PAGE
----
Monitors are publicly run servers that periodically contact all the log servers to detect suspicious certificates. They watch the certificate logs and detect illegitimate or unauthorized certificates, unusual certificate extensions or certificate with strange permissions. They also make sure that the log certificates are visible to the log. Monitors periodically fetches entries from the log servers and monitors them.

To monitor the log certificates, the Monitors typically follow the steps below :

  • They fetch the Signed Tree Head or STH from the log.
  • They verify the STH signature.
  • They fetch all the entries in the tree corresponding to the STH.
  • They verify that the Merkle Tree constructed from the fetched entries produce the same hash as that of the STH.

Monitors are likely to be operated by CAs. They can also operate as standalone entities and provide services to the CAs and server operators. And, Monitors can be run by server operators like Google, Microsoft, Yahoo etc.


An Auditor is a software component that fetches partial information from the log as input and verifies that the information is consistent. They can also verify that a particular certificate is present in the log.

An Auditor may be an integral component of a TLS client like browser. It may periodically send a batch of SCTs to its auditing component and verify the authenticity of the certificates. It asynchronously contact the logs and perform verification.

Basic operations of Certificate Transparency

So, to summarize, here is how Certificate Transparency operates :

  • Though anyone can submit a certificate to the log, it is expected that a CA or server operator submits a digital certificate. It is also possible for a CA to submit a certificate before its issuance.

    After submitting the certificate to the log, the log returns an SCT or Signed Certificate Timestamp and an MMD or Maximum Merge Delay. MMD indicates the time by which the certificate will be added to the log, so that the certificate can be issued within reasonable timeframe.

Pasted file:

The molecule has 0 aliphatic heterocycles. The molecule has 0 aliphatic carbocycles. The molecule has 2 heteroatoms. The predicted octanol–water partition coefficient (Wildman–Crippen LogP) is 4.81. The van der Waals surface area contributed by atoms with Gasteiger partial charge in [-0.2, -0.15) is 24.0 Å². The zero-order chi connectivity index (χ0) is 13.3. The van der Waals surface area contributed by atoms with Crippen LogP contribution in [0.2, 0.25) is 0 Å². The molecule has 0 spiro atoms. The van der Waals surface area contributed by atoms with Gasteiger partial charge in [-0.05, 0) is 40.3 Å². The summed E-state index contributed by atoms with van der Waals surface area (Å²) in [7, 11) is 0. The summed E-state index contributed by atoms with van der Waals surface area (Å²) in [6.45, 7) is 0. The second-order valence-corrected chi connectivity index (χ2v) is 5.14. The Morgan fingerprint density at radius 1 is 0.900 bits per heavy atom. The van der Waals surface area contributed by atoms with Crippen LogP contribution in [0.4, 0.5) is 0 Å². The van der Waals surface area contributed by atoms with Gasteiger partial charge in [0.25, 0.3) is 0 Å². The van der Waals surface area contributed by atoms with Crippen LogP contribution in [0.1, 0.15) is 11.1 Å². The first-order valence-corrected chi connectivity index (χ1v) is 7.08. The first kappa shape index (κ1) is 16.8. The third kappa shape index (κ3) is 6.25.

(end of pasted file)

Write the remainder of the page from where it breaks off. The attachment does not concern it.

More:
• During TLS handshake, the TLS client receives the certificate along with the SCT and its signature chain.
  • TLS clients can use the SCT and the log to verify that the certificate is not misissued.
  • Please note that, the presence of SCT alone does not guarantee that the certificate is not misissued. The interested party must verify the SCT with the log.


Misissued certificates that have not been publicly logged, will not have a valid SCT. So, the TLS client can detect its illegitimacy immediately.

TLS client can also verify the received SCT with the log. If there is any inconsistency, it will flag a security violation.

Interested party like domain owners can monitor the log and detect a misissue of a certificate. In fact, Certificate Transparency gives any interested party the opportunity to monitor and verify the integrity of the certificates.

The main advantage of Certificate Transparency is, it can detect a security violation within a few hours, instead of a few days, a few weeks or even a few months. And, this in turn speeds up the overall mitigation process in case of a misissue of a certificate.

Implementation of Certificate Transparency

Google launched Certificate Transparency log in March 2013. DigiCert is the first CA which has implemented Certificate Transparency. And now, Google Chrome requires Certificate Transparency for newly issued EV Certificates. ( What is EV Certificate ? )

The article was intended to give basic information on Certificate Transparency. Hope it solved the purpose.

Read More

What is Public Key Infrastructure and how can Blockchain be used there ?

What is EV Certificate ?

What are Smart Contracts ?